Summary and book reviews of The Woman in the Water by Charles Finch

The Woman in the Water

A Prequel to the Charles Lennox Series

by Charles Finch

The Woman in the Water by Charles Finch X
The Woman in the Water by Charles Finch
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     Not Yet Rated
  • First Published:
    Feb 2018, 304 pages
    Paperback:
    Jan 2019, 320 pages

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Book Reviewed by:
Donna Chavez
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About this Book

Book Summary

This chilling new mystery takes readers back to Charles Lenox's very first case and the ruthless serial killer who would set him on the course to become one of London's most brilliant detectives.

London, 1850: A young Charles Lenox struggles to make a name for himself as a detective…without a single case. Scotland Yard refuses to take him seriously and his friends deride him for attempting a profession at all. But when an anonymous writer sends a letter to the paper claiming to have committed the perfect crime - and promising to kill again - Lenox is convinced that this is his chance to prove himself.

The writer's first victim is a young woman whose body is found in a naval trunk, caught up in the rushes of a small islets in the middle of the Thames. With few clues to go on, Lenox endeavors to solve the crime before another innocent life is lost. When the killer's sights are turned toward those whom Lenox holds most dear, the stakes are raised and Lenox is trapped in a desperate game of cat and mouse.

In the tradition of Sherlock Holmes, this newest mystery in the Charles Lenox series pits the young detective against a maniacal murderer who would give Professor Moriarty a run for his money.

CHAPTER ONE

For a little more than an hour on that May morning in 1850, the only sound in the flat in St. James's Square was the rustling of newspapers, punctuated occasionally by the crisp shear of a pair of sharpened scissors through newsprint.

There were two men at the highly polished breakfast table by the window, three stories above street level. One was in an impeccable gray suit, the other in a ratty brown smoking jacket. Both were too intent upon their work to glance out from this high vantage at their panoramic view of the soft spring day: the shy sunlight; the irregular outlines of the two nearby parks, lying serene within the smoke and stone of the city; the new leaves upon the trees, making their innocent green way into life, on branches still so skinny that they quivered like the legs of a foal.

Finally Charles Lenox—the one in the smoking jacket—threw down the last of his newspapers.

"Ha! Done," he said. "You're as slow as a milk train, Graham."

There was...

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Reviews

BookBrowse Review

BookBrowse

For me there are two sure signs that I've gotten completely absorbed in a book. One is the number of coffee-stained pages and the second - disaster for a critic expected to take notes - is the sudden absence of anything jotted down in the margins. The Woman in the Water bears all the telltale marks of my immersion into 1850 London. This is my first Charles Lenox Mystery but it won't be my last.   (Reviewed by Donna Chavez).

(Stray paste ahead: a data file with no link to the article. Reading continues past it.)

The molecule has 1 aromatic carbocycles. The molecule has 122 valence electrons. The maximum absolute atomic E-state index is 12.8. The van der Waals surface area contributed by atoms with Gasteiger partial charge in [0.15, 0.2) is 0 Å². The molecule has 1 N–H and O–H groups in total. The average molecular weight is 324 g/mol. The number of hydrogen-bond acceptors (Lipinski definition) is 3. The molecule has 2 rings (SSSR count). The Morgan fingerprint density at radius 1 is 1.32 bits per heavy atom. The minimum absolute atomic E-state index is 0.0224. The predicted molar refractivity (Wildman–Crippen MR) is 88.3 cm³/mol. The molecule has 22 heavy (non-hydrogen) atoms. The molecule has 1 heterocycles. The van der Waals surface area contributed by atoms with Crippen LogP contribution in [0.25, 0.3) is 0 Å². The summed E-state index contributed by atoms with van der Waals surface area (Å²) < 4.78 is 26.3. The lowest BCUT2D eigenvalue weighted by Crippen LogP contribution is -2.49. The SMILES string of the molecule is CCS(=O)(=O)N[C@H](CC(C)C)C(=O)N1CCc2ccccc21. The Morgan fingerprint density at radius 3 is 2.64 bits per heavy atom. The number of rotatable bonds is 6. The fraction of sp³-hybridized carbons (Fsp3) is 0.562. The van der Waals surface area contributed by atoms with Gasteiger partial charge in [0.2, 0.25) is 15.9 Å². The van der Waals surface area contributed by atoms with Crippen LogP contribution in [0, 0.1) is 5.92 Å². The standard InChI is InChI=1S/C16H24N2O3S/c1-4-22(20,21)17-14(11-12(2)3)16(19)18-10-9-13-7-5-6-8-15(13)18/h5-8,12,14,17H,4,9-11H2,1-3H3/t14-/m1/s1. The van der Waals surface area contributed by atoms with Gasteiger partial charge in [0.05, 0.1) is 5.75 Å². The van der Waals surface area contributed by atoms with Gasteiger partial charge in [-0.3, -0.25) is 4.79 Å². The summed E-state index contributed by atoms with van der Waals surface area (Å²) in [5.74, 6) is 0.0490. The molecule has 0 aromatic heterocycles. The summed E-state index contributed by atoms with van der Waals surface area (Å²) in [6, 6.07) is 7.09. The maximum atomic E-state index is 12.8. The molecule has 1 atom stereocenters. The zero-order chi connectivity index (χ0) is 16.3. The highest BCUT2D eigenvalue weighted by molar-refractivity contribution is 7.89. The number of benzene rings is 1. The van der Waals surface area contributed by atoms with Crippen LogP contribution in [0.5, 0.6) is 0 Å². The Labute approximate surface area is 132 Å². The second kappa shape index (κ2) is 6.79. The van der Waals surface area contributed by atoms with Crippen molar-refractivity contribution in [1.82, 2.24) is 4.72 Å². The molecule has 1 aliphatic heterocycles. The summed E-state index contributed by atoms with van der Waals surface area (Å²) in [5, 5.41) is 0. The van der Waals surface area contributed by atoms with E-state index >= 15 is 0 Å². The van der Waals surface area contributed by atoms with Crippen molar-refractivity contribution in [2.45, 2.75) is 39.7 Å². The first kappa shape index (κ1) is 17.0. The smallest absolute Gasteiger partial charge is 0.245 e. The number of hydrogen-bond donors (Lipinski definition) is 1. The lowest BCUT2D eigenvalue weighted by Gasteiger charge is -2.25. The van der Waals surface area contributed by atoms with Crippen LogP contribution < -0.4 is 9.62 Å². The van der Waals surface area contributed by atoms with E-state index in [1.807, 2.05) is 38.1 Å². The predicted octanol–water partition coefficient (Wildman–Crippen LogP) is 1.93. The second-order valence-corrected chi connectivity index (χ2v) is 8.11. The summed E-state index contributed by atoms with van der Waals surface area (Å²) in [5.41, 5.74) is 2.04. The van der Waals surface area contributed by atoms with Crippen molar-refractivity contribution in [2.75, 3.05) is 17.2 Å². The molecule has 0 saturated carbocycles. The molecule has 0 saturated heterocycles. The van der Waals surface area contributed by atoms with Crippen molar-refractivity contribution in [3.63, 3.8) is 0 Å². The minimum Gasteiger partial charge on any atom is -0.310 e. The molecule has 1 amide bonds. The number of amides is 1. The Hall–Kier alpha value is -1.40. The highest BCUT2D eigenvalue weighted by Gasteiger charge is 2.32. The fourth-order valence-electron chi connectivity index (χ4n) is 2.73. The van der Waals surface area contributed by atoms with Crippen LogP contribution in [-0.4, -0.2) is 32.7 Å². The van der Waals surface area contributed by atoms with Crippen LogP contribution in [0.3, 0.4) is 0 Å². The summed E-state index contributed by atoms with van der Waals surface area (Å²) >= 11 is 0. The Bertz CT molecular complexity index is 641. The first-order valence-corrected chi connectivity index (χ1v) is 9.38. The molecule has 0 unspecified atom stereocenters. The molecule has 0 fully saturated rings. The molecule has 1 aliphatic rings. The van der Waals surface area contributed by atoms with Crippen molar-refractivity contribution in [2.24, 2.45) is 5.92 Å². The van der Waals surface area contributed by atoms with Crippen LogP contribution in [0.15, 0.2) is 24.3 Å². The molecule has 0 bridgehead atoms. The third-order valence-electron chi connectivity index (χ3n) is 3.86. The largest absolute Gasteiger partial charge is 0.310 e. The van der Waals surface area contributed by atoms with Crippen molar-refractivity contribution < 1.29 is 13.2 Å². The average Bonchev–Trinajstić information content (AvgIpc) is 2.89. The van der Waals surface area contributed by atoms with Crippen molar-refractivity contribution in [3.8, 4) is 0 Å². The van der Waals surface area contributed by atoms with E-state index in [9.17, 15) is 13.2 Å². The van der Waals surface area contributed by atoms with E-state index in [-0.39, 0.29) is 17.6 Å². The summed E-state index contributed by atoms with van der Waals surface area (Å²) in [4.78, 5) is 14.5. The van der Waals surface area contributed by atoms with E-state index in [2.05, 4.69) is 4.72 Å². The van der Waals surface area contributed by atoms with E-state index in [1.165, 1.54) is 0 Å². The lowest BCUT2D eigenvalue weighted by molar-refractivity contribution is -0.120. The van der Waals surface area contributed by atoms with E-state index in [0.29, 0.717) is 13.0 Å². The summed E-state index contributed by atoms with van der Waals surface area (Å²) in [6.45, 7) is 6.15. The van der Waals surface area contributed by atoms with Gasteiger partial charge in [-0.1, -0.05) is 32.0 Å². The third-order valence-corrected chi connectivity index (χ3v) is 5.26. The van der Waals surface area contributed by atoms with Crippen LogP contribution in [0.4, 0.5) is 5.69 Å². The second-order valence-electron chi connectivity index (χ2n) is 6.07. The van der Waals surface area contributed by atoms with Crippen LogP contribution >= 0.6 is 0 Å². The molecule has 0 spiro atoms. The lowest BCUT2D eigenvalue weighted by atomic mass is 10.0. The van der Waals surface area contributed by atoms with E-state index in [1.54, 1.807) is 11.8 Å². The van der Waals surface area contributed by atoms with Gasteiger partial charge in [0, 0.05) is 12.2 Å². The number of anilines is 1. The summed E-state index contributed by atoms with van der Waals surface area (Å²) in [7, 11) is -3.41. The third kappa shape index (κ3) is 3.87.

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Media Reviews

Publishers Weekly
Finch supplies an extremely clever solution to the murder mystery.

Kirkus Reviews
A case with enough momentum to recharge this series and grab new readers with its pull.

Library Journal
Starred Review. Finch does a wonderful job of re-creating the atmosphere of mid-19th-century England; his characters are crisply drawn and believable ... An excellent addition to an already terrific series.

Booklist
Starred Review. With its splendidly drawn characters and brisk, supple prose, this can be either an inviting introduction to those new to Finch's accomplished series or a winning addition to the canon for established fans.

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Beyond the Book

Scotland Yard

In Charles Finch's The Woman in the Water, set in 1850, amateur private detective Charles Lenox works closely with Scotland Yard to solve a pair of murders. At twenty-three, he is barely older than the law enforcement agency.

Sir Robert PeelEstablished in 1829 by an Act of Parliament introduced by then Home Secretary Sir Robert Peel, the London Metropolitan Police replaced an old system of watchmen and local police that primarily focused on preventing theft from the many docks along the banks of the River Thames. Colonel Charles Rowan and Richard Mayne, the first Joint Commissioners, were charged with the responsibility of organizing the nascent agency and set up their office in a private house at 4 Whitehall Place. The back entrance to the building ...

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